Confiscation of assets part of Swiss law for 20 years

Information, SEM, 15.01.2016

The Swiss authorities have the right to confiscate part of the assets belonging to persons seeking asylum. This ensures that persons seeking asylum make a small contribution to the costs incurred in relation to their stay in Switzerland. This practice is based on a well-established principle: other people living in Switzerland must reimburse the costs that they occasion to the social assistance fund. Personal items such as wedding rings are not confiscated.

The right to confiscate assets has been provided for in the Asylum Act for more than 20 years. The Asylum Act has been approved by the Swiss electorate on several occasions in popular votes. The provisions on the confiscation of assets permit the authorities to confiscate any assets in excess of 1000 Swiss francs held by asylum seekers who enter Switzerland (but subject to a limit of 15 000 Swiss francs per person). In this way, asylum seekers contribute to the costs that they occasion in Switzerland. This practice is based on a well-established principle: other people living in Switzerland must reimburse the costs that they occasion to the social assistance fund – or they only receive assistance if they have no assets of their own (other than a small allowance). Assets that are proven to be earned income or social assistance benefits may not be confiscated.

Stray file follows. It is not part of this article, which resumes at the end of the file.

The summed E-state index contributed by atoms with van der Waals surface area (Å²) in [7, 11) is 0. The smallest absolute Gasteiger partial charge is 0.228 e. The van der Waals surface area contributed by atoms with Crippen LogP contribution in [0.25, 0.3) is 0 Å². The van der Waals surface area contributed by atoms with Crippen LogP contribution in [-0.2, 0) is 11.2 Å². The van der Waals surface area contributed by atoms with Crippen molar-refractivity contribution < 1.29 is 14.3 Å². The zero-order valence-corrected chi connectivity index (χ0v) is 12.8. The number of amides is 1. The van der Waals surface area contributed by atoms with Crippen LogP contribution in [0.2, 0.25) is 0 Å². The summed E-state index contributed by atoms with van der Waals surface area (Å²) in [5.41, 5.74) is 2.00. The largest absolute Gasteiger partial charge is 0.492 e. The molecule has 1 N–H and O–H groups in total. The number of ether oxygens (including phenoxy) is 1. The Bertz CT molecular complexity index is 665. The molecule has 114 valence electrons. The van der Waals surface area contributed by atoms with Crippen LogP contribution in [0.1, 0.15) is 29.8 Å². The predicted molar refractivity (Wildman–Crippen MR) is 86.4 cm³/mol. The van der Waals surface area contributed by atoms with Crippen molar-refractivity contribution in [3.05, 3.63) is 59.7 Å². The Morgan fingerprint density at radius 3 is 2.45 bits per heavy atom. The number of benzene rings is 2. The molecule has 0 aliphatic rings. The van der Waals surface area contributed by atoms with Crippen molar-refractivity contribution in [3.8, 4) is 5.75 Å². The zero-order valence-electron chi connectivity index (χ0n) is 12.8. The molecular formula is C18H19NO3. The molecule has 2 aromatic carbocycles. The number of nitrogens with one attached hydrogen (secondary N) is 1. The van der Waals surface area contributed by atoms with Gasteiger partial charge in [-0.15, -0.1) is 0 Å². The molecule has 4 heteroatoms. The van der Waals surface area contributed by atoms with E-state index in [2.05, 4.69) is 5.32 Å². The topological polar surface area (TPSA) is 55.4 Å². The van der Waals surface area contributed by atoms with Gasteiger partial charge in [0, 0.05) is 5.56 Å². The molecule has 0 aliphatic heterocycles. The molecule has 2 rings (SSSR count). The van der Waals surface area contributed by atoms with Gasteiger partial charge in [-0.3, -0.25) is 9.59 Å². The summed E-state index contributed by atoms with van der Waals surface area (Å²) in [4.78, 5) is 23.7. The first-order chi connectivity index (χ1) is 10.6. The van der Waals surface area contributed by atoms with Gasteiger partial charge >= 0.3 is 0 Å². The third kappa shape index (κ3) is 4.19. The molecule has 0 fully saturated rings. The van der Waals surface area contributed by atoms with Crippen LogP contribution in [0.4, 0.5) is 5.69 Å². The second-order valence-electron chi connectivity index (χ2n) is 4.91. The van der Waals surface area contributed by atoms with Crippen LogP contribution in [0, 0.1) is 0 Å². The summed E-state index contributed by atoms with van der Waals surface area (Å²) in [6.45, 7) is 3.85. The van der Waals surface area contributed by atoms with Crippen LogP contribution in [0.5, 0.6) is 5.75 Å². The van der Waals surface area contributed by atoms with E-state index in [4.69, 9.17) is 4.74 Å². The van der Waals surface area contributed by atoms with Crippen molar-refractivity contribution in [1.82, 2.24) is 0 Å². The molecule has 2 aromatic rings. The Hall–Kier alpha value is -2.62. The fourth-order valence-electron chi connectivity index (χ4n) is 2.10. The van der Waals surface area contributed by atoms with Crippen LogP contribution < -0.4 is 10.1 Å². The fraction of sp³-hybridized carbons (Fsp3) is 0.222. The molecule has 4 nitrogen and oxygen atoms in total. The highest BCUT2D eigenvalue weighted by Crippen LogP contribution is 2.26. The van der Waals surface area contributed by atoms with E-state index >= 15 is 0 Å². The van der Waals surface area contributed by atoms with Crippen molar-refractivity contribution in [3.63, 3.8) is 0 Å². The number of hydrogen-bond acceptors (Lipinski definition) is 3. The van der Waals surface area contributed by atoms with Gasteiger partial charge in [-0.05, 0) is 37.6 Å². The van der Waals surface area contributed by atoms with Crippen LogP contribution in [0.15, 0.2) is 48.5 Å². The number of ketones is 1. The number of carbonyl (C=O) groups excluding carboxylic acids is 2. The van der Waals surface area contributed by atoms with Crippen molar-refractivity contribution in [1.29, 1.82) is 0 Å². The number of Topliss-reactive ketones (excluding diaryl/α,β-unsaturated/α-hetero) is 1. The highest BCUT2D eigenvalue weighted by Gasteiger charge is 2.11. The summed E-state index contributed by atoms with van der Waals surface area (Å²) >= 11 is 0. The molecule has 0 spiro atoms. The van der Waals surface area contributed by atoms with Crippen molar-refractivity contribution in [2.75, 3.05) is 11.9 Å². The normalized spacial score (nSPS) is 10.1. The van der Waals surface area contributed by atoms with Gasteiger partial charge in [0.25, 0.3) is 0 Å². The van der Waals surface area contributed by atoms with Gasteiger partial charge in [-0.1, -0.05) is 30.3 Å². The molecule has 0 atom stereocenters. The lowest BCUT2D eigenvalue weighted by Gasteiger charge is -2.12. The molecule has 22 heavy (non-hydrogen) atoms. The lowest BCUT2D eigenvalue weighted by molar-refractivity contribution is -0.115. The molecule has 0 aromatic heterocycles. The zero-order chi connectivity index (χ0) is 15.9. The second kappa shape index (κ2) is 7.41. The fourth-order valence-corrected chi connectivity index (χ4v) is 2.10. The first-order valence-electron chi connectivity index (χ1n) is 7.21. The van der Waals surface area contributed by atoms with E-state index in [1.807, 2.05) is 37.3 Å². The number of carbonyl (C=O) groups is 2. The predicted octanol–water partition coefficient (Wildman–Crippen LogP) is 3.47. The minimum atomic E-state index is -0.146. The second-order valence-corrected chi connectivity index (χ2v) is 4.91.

The confiscation of assets in asylum cases affects a specific group of asylum seekers (those holding Permit N) and persons who do not have refugee status but who have been granted temporary admission to Switzerland and have not lived here for longer than seven years. In almost every case, the confiscated assets consist of cash. Switzerland does not under any circumstances confiscate items of emotional value, such as wedding rings or similar valuables.

In 2015, the Swiss authorities confiscated assets in 112 cases – the total value amounted to CHF 210 000. The assets were paid into the federal treasury. In theory, around 45 000 persons (as of end of November 2015) are subject to these regulations. As the vast majority of asylum seekers are destitute, assets are confiscated from only a small number of persons.

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Contact

State Secretariat for Migration
T
+41 58 465 11 11
Contact
State Secretariat for Migration
T
+41 58 465 11 11
Contact
State Secretariat for Migration
T
+41 58 465 11 11
Contact